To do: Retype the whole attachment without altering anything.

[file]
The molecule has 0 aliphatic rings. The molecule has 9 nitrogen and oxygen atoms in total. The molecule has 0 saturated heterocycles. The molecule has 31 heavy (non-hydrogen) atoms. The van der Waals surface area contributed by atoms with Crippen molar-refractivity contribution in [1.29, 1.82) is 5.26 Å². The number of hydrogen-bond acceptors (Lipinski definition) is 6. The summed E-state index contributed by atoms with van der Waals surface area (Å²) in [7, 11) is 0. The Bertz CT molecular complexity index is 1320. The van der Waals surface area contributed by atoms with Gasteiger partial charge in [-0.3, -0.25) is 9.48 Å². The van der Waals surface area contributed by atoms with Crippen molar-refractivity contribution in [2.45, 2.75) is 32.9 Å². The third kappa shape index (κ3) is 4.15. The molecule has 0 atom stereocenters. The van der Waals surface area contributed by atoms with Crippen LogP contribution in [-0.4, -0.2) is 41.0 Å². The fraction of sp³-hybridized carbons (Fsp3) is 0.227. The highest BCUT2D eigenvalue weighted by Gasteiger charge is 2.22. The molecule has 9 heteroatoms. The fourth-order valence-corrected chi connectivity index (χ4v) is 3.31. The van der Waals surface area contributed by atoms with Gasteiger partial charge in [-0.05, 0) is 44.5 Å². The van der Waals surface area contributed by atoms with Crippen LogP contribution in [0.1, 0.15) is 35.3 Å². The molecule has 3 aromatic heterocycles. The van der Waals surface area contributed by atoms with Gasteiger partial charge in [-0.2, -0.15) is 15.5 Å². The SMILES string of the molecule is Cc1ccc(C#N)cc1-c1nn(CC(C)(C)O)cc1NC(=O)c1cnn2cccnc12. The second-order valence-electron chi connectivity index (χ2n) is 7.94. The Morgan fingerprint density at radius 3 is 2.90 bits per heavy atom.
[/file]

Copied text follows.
The molecule has 0 aliphatic rings. The molecule has 9 nitrogen and oxygen atoms in total. The molecule has 0 saturated heterocycles. The molecule has 31 heavy (non-hydrogen) atoms. The van der Waals surface area contributed by atoms with Crippen molar-refractivity contribution in [1.29, 1.82) is 5.26 Å². The number of hydrogen-bond acceptors (Lipinski definition) is 6. The summed E-state index contributed by atoms with van der Waals surface area (Å²) in [7, 11) is 0. The Bertz CT molecular complexity index is 1320. The van der Waals surface area contributed by atoms with Gasteiger partial charge in [-0.3, -0.25) is 9.48 Å². The van der Waals surface area contributed by atoms with Crippen molar-refractivity contribution in [2.45, 2.75) is 32.9 Å². The third kappa shape index (κ3) is 4.15. The molecule has 0 atom stereocenters. The van der Waals surface area contributed by atoms with Crippen LogP contribution in [-0.4, -0.2) is 41.0 Å². The fraction of sp³-hybridized carbons (Fsp3) is 0.227. The highest BCUT2D eigenvalue weighted by Gasteiger charge is 2.22. The molecule has 9 heteroatoms. The fourth-order valence-corrected chi connectivity index (χ4v) is 3.31. The van der Waals surface area contributed by atoms with Gasteiger partial charge in [-0.05, 0) is 44.5 Å². The van der Waals surface area contributed by atoms with Crippen LogP contribution in [0.1, 0.15) is 35.3 Å². The molecule has 3 aromatic heterocycles. The van der Waals surface area contributed by atoms with Gasteiger partial charge in [-0.2, -0.15) is 15.5 Å². The SMILES string of the molecule is Cc1ccc(C#N)cc1-c1nn(CC(C)(C)O)cc1NC(=O)c1cnn2cccnc12. The second-order valence-electron chi connectivity index (χ2n) is 7.94. The Morgan fingerprint density at radius 3 is 2.90 bits per heavy atom.